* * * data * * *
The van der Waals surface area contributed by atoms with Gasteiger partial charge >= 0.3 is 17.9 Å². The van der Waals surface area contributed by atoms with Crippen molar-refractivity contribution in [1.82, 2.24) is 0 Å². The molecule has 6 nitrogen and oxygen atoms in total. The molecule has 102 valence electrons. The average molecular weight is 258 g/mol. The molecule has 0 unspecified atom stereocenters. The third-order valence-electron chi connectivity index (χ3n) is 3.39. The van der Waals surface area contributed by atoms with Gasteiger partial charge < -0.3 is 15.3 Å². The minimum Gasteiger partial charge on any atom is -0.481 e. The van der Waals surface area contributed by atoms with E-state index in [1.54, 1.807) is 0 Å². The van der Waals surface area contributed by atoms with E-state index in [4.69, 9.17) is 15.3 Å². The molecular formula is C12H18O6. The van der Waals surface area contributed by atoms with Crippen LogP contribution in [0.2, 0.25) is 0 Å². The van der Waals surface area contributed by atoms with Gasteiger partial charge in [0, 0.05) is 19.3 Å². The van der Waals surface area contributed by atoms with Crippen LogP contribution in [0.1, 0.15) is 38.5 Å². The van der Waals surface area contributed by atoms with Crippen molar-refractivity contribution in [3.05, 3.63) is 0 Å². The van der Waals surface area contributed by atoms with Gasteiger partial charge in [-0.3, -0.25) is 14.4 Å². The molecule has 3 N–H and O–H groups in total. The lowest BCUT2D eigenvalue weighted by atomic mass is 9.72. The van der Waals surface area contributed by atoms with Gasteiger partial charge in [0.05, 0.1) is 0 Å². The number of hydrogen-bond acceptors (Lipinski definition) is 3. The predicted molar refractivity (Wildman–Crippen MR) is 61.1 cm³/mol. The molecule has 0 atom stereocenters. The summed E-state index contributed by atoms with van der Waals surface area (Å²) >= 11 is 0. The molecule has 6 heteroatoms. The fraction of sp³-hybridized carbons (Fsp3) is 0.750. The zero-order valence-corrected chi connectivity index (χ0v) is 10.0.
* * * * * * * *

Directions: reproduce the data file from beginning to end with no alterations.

The van der Waals surface area contributed by atoms with Gasteiger partial charge >= 0.3 is 17.9 Å². The van der Waals surface area contributed by atoms with Crippen molar-refractivity contribution in [1.82, 2.24) is 0 Å². The molecule has 6 nitrogen and oxygen atoms in total. The molecule has 102 valence electrons. The average molecular weight is 258 g/mol. The molecule has 0 unspecified atom stereocenters. The third-order valence-electron chi connectivity index (χ3n) is 3.39. The van der Waals surface area contributed by atoms with Gasteiger partial charge < -0.3 is 15.3 Å². The minimum Gasteiger partial charge on any atom is -0.481 e. The van der Waals surface area contributed by atoms with E-state index in [1.54, 1.807) is 0 Å². The van der Waals surface area contributed by atoms with E-state index in [4.69, 9.17) is 15.3 Å². The molecular formula is C12H18O6. The van der Waals surface area contributed by atoms with Crippen LogP contribution in [0.2, 0.25) is 0 Å². The van der Waals surface area contributed by atoms with Gasteiger partial charge in [0, 0.05) is 19.3 Å². The van der Waals surface area contributed by atoms with Crippen LogP contribution in [0.1, 0.15) is 38.5 Å². The van der Waals surface area contributed by atoms with Crippen molar-refractivity contribution in [3.05, 3.63) is 0 Å². The van der Waals surface area contributed by atoms with Gasteiger partial charge in [-0.3, -0.25) is 14.4 Å². The molecule has 3 N–H and O–H groups in total. The lowest BCUT2D eigenvalue weighted by atomic mass is 9.72. The van der Waals surface area contributed by atoms with Gasteiger partial charge in [0.05, 0.1) is 0 Å². The number of hydrogen-bond acceptors (Lipinski definition) is 3. The predicted molar refractivity (Wildman–Crippen MR) is 61.1 cm³/mol. The molecule has 0 atom stereocenters. The summed E-state index contributed by atoms with van der Waals surface area (Å²) >= 11 is 0. The molecule has 6 heteroatoms. The fraction of sp³-hybridized carbons (Fsp3) is 0.750. The zero-order valence-corrected chi connectivity index (χ0v) is 10.0.